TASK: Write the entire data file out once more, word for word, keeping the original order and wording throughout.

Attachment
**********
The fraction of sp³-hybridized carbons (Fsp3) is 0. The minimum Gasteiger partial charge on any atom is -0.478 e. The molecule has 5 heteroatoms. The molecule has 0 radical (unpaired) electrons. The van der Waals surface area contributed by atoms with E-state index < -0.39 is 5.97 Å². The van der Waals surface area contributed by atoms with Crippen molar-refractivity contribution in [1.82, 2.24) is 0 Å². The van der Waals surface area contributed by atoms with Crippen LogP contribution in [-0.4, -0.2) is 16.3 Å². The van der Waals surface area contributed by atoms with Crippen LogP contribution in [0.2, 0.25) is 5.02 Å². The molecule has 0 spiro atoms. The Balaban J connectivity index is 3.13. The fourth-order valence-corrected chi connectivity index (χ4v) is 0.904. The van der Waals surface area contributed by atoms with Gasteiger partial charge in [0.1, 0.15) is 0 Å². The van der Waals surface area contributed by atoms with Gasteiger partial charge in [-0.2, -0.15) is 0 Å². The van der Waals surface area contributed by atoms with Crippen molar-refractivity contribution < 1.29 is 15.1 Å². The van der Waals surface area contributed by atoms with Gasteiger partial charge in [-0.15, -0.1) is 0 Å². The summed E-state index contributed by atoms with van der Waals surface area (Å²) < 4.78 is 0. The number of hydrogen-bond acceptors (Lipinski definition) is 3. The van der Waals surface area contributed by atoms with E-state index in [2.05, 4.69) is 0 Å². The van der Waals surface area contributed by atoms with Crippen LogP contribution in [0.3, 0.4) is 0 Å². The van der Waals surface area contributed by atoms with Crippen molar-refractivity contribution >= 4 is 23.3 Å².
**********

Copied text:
The fraction of sp³-hybridized carbons (Fsp3) is 0. The minimum Gasteiger partial charge on any atom is -0.478 e. The molecule has 5 heteroatoms. The molecule has 0 radical (unpaired) electrons. The van der Waals surface area contributed by atoms with E-state index < -0.39 is 5.97 Å². The van der Waals surface area contributed by atoms with Crippen molar-refractivity contribution in [1.82, 2.24) is 0 Å². The van der Waals surface area contributed by atoms with Crippen LogP contribution in [-0.4, -0.2) is 16.3 Å². The van der Waals surface area contributed by atoms with Crippen LogP contribution in [0.2, 0.25) is 5.02 Å². The molecule has 0 spiro atoms. The Balaban J connectivity index is 3.13. The fourth-order valence-corrected chi connectivity index (χ4v) is 0.904. The van der Waals surface area contributed by atoms with Gasteiger partial charge in [0.1, 0.15) is 0 Å². The van der Waals surface area contributed by atoms with Gasteiger partial charge in [-0.2, -0.15) is 0 Å². The van der Waals surface area contributed by atoms with Crippen molar-refractivity contribution < 1.29 is 15.1 Å². The van der Waals surface area contributed by atoms with Gasteiger partial charge in [-0.15, -0.1) is 0 Å². The summed E-state index contributed by atoms with van der Waals surface area (Å²) < 4.78 is 0. The number of hydrogen-bond acceptors (Lipinski definition) is 3. The van der Waals surface area contributed by atoms with E-state index in [2.05, 4.69) is 0 Å². The van der Waals surface area contributed by atoms with Crippen LogP contribution in [0.3, 0.4) is 0 Å². The van der Waals surface area contributed by atoms with Crippen molar-refractivity contribution >= 4 is 23.3 Å².